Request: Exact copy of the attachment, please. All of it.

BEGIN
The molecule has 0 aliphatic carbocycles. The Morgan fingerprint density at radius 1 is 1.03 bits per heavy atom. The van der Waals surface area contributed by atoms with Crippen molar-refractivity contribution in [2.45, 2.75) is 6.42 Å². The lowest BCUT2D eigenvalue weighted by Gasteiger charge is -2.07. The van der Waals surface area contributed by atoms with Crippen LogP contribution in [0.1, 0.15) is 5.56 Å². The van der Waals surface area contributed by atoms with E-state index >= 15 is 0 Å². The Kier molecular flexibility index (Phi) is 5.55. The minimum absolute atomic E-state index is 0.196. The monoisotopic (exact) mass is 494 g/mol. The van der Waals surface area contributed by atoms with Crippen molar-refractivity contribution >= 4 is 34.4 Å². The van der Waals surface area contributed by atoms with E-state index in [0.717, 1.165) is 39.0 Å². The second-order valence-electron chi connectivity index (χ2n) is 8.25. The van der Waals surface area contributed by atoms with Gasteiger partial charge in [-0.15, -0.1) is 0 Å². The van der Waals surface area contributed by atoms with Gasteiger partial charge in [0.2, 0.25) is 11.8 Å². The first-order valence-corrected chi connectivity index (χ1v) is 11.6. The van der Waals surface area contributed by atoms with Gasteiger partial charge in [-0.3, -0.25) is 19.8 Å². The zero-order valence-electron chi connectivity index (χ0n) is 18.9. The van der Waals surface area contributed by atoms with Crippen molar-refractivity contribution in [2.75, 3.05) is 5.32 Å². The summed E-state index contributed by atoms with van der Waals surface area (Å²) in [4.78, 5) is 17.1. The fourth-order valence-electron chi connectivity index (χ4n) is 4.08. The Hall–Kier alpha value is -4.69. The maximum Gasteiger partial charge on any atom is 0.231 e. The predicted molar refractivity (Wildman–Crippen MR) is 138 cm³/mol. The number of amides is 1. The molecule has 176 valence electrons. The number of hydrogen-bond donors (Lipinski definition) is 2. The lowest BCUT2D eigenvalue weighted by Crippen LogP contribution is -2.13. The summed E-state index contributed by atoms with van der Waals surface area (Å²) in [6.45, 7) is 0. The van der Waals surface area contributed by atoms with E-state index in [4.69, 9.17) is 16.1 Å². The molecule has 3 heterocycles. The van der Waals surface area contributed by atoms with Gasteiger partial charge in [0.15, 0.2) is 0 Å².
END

The molecule has 0 aliphatic carbocycles. The Morgan fingerprint density at radius 1 is 1.03 bits per heavy atom. The van der Waals surface area contributed by atoms with Crippen molar-refractivity contribution in [2.45, 2.75) is 6.42 Å². The lowest BCUT2D eigenvalue weighted by Gasteiger charge is -2.07. The van der Waals surface area contributed by atoms with Crippen LogP contribution in [0.1, 0.15) is 5.56 Å². The van der Waals surface area contributed by atoms with E-state index >= 15 is 0 Å². The Kier molecular flexibility index (Phi) is 5.55. The minimum absolute atomic E-state index is 0.196. The monoisotopic (exact) mass is 494 g/mol. The van der Waals surface area contributed by atoms with Crippen molar-refractivity contribution >= 4 is 34.4 Å². The van der Waals surface area contributed by atoms with E-state index in [0.717, 1.165) is 39.0 Å². The second-order valence-electron chi connectivity index (χ2n) is 8.25. The van der Waals surface area contributed by atoms with Gasteiger partial charge in [-0.15, -0.1) is 0 Å². The van der Waals surface area contributed by atoms with Gasteiger partial charge in [0.2, 0.25) is 11.8 Å². The first-order valence-corrected chi connectivity index (χ1v) is 11.6. The van der Waals surface area contributed by atoms with Gasteiger partial charge in [-0.3, -0.25) is 19.8 Å². The zero-order valence-electron chi connectivity index (χ0n) is 18.9. The van der Waals surface area contributed by atoms with Crippen molar-refractivity contribution in [2.75, 3.05) is 5.32 Å². The summed E-state index contributed by atoms with van der Waals surface area (Å²) in [4.78, 5) is 17.1. The fourth-order valence-electron chi connectivity index (χ4n) is 4.08. The Hall–Kier alpha value is -4.69. The maximum Gasteiger partial charge on any atom is 0.231 e. The predicted molar refractivity (Wildman–Crippen MR) is 138 cm³/mol. The number of amides is 1. The molecule has 176 valence electrons. The number of hydrogen-bond donors (Lipinski definition) is 2. The lowest BCUT2D eigenvalue weighted by Crippen LogP contribution is -2.13. The summed E-state index contributed by atoms with van der Waals surface area (Å²) in [6.45, 7) is 0. The van der Waals surface area contributed by atoms with E-state index in [4.69, 9.17) is 16.1 Å². The molecule has 3 heterocycles. The van der Waals surface area contributed by atoms with Gasteiger partial charge in [0.15, 0.2) is 0 Å².